Wednesday, June 30, 2010

June 26-27 Pierre, South Dakota
June 28 Fort Lincoln, Mandan, North Dakota,
Fort Mandan: The Expedition's first winter
June 29 Theodore Roosevelt National Park, N.D.

The photo of Lewis & Clark is at Fort Mandan,N.D., a reproduction because the original no longer exists. The Fort was built a few miles from Mandan and Hidatsa villages who were friendly and provided corn in exchange for axes that were made in the Fort by the blacksmith. Because of extensive Indian trading, one of those axes arrived in the Columbia River Gorge area before Lewis & Clark got there the following spring! There is a great interpretive center near Washburn, N.D. where I tried on a buffalo skin 'coat'. It was so heavy it was difficult to walk around in it. Also there was a cradle board with a doll baby that I tried to lift but it was very heavy. This would have been how Sacajawea carried Pomp (Jean Baptist Charbonneau) around on her back; she had to be a strong woman.

The photo of the keel boat is a reproduction of the main vessel that carried the Expedition's tons of goods upriver to Fort Mandan and then returned downstream in 1805 to carry the nature specimens and journals and notes up to that time to President Jefferson. This reproduction is on the waterfront in Bismarck, N.D.

Just the work of traveling even with all the improved technology that I have 200 years later, takes a toll. I find that everything must have a place and be returned to that place and be clean and in repair. Much of the Expedition's time must have been spent on this. Also, the journaling which was to take place every evening, was another job on the Trail. I find that sitting down and getting settled to write seems practically impossible with every day changing, sometimes arriving late at a camp site thinking more of food & sleep.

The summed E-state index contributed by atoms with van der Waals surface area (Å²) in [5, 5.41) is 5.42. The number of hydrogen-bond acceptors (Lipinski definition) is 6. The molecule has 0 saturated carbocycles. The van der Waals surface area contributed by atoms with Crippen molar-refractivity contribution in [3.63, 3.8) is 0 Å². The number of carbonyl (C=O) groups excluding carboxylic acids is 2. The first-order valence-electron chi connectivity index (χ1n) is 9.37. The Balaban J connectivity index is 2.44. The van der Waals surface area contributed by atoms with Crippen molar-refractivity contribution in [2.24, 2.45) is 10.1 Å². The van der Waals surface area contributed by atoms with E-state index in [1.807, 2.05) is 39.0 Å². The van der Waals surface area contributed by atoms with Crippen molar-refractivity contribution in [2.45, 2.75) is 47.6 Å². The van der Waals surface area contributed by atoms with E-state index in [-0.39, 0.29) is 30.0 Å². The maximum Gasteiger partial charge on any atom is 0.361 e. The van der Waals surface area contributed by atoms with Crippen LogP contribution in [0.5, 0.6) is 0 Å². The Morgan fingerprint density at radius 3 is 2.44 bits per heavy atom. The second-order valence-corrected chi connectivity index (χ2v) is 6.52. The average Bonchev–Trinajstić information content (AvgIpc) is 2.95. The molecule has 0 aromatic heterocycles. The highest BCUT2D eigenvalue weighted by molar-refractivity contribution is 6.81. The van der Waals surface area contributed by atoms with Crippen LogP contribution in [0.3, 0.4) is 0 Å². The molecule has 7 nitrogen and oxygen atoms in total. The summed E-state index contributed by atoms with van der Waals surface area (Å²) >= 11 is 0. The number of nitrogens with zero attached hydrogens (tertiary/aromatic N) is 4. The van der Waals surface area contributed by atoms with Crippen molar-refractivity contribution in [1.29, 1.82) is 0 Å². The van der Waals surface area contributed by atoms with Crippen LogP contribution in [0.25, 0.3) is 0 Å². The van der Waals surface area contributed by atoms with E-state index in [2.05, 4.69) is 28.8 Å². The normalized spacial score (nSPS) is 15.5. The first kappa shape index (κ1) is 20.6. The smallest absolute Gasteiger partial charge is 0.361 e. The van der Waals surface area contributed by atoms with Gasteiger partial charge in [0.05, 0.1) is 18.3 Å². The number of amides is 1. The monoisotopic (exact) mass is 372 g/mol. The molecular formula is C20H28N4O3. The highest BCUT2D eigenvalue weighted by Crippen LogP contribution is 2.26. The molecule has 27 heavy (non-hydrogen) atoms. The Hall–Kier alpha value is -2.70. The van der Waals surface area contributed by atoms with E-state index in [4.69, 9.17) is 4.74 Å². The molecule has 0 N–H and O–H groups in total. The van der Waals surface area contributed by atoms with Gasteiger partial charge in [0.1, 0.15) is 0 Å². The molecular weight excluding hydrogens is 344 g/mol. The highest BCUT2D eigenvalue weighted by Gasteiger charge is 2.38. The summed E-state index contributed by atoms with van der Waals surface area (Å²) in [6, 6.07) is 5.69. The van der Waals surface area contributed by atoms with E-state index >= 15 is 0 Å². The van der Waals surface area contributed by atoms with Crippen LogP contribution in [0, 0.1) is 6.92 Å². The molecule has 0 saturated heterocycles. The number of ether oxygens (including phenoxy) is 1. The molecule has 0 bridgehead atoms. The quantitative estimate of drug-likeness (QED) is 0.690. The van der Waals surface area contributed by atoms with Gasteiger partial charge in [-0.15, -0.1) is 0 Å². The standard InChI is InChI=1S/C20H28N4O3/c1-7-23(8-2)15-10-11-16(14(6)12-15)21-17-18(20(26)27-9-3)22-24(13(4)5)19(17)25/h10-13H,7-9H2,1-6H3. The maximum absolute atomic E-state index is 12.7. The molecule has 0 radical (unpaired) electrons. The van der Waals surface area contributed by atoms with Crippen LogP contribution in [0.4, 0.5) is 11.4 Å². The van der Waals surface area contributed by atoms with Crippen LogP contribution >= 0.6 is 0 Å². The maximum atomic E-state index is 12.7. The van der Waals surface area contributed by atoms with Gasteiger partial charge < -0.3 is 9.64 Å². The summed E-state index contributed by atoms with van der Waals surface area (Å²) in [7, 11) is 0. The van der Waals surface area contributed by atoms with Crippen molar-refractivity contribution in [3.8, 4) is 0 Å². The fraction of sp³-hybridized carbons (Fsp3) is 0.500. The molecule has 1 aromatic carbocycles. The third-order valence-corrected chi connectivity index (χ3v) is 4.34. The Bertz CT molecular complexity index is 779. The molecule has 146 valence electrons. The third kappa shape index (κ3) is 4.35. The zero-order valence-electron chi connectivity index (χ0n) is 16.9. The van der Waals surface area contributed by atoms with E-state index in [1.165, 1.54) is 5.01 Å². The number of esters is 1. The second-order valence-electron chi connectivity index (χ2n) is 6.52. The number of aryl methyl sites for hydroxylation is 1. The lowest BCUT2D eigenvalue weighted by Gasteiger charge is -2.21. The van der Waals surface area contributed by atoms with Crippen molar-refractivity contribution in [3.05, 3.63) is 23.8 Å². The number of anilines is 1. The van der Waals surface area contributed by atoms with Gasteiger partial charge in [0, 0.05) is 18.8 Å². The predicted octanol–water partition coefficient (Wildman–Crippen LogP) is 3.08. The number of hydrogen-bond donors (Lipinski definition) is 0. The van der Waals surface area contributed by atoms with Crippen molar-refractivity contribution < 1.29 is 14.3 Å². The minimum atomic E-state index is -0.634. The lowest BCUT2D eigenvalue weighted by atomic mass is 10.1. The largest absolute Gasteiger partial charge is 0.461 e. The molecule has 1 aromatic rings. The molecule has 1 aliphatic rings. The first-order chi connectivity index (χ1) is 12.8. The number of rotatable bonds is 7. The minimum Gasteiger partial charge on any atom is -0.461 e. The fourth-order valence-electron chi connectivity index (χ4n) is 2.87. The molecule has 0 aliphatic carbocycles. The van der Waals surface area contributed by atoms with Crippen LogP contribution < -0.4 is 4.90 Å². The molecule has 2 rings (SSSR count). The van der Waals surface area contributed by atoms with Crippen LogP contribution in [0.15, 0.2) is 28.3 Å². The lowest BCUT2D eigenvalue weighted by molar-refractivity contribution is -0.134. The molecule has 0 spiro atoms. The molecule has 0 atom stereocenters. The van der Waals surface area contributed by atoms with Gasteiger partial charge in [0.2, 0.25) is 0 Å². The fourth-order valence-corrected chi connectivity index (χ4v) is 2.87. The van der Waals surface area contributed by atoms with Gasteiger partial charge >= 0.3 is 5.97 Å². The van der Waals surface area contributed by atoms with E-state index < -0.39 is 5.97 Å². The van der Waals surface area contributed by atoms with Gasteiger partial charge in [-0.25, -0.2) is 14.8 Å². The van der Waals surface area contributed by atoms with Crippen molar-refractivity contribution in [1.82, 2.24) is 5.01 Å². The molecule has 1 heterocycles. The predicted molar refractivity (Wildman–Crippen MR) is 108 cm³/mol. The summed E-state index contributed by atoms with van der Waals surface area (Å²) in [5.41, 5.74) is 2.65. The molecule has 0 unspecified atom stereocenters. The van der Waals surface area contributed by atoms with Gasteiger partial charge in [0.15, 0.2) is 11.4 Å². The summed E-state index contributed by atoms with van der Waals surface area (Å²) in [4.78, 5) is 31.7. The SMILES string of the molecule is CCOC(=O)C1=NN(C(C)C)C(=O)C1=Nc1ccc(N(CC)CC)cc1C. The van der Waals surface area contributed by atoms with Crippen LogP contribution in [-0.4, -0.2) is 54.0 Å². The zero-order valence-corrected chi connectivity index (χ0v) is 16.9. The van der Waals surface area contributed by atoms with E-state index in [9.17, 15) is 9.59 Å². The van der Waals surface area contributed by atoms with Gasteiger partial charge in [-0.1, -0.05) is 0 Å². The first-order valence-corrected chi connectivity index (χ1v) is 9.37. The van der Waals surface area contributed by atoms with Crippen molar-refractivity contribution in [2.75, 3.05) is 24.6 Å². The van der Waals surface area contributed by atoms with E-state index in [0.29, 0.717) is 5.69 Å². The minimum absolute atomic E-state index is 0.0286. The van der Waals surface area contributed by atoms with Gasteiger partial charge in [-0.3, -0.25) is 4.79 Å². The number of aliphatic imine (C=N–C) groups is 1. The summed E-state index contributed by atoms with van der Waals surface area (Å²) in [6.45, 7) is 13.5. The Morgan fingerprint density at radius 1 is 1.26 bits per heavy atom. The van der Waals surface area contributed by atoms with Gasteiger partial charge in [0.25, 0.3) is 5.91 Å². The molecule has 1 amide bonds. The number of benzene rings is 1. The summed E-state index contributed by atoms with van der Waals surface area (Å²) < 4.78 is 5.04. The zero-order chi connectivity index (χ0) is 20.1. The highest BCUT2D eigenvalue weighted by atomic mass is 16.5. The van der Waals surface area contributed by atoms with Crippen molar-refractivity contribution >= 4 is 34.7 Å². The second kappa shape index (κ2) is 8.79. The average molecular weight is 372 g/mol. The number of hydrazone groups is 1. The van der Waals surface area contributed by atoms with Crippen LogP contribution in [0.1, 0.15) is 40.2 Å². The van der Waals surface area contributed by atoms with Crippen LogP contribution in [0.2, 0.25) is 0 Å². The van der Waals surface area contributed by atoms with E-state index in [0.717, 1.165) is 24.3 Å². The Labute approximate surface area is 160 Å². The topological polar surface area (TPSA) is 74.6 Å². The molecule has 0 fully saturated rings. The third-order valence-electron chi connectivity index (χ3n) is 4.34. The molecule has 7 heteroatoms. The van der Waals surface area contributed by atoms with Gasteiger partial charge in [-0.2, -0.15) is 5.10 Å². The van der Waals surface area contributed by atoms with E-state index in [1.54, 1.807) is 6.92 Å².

The past two nights I've spent in Theodore Roosevelt National Park. The area is beautiful and environmenally pristine. The Park takes pride in it's thriving eco systems and clean air and clear skies. It is a little like Eden staying here. Driving along, buffalo come walking down the road toward me--and take little interest. Buffalo can run 35 mph and turn faster than a horse, so we tourists are cautioned to take it easy around the bison.

Pres. T. Roosevelt came out here as a Harvard graduate, city-bred, asthmatic, skinny and weak. He took to cowboy life, and became a changed man in about 3 years. He claimed that the Dakota Badlands brought him vitality & health. He was an avid reader and writer; always had a book with him. He was great conservationist; he is credited with saving 5 National Parks and many National Forests.


  1. Those L & C dolls are funny. They look like blow-up dolls. Were they more realistic in person?

  2. Mom, is there someplace where you are posting more photos? I want to see more, esp. of you and the rubber ducky! xo

  3. The boat is much larger than what I imagined! And I have placed Theodore Roosevelt National Park on my "To Do" list. Perhaps the Dakota Badlands and his cowboy life influenced Pres T. Roosevelt, in later
    life, to preserve the lands for the National Parks and Forests.